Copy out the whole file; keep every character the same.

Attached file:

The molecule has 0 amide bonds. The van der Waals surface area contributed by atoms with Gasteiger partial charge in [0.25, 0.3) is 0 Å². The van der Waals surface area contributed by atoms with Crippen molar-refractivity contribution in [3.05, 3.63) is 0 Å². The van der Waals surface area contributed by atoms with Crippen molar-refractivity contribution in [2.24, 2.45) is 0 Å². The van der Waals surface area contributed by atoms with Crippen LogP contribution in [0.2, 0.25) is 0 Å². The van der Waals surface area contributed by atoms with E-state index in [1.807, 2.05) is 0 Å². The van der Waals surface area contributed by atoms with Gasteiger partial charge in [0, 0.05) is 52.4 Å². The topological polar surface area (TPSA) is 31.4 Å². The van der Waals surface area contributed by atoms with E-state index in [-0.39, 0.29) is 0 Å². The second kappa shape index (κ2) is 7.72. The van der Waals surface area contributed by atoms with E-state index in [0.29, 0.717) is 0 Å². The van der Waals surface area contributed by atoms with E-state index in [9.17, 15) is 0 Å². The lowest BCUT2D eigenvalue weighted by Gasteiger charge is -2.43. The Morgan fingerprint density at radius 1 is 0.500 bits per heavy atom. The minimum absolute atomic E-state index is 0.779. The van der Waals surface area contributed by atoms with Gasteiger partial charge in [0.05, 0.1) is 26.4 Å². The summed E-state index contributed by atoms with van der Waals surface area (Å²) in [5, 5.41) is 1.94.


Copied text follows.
The molecule has 0 amide bonds. The van der Waals surface area contributed by atoms with Gasteiger partial charge in [0.25, 0.3) is 0 Å². The van der Waals surface area contributed by atoms with Crippen molar-refractivity contribution in [3.05, 3.63) is 0 Å². The van der Waals surface area contributed by atoms with Crippen molar-refractivity contribution in [2.24, 2.45) is 0 Å². The van der Waals surface area contributed by atoms with Crippen LogP contribution in [0.2, 0.25) is 0 Å². The van der Waals surface area contributed by atoms with E-state index in [1.807, 2.05) is 0 Å². The van der Waals surface area contributed by atoms with Gasteiger partial charge in [0, 0.05) is 52.4 Å². The topological polar surface area (TPSA) is 31.4 Å². The van der Waals surface area contributed by atoms with E-state index in [-0.39, 0.29) is 0 Å². The second kappa shape index (κ2) is 7.72. The van der Waals surface area contributed by atoms with E-state index in [0.29, 0.717) is 0 Å². The van der Waals surface area contributed by atoms with E-state index in [9.17, 15) is 0 Å². The lowest BCUT2D eigenvalue weighted by Gasteiger charge is -2.43. The Morgan fingerprint density at radius 1 is 0.500 bits per heavy atom. The minimum absolute atomic E-state index is 0.779. The van der Waals surface area contributed by atoms with Gasteiger partial charge in [0.05, 0.1) is 26.4 Å². The summed E-state index contributed by atoms with van der Waals surface area (Å²) in [5, 5.41) is 1.94.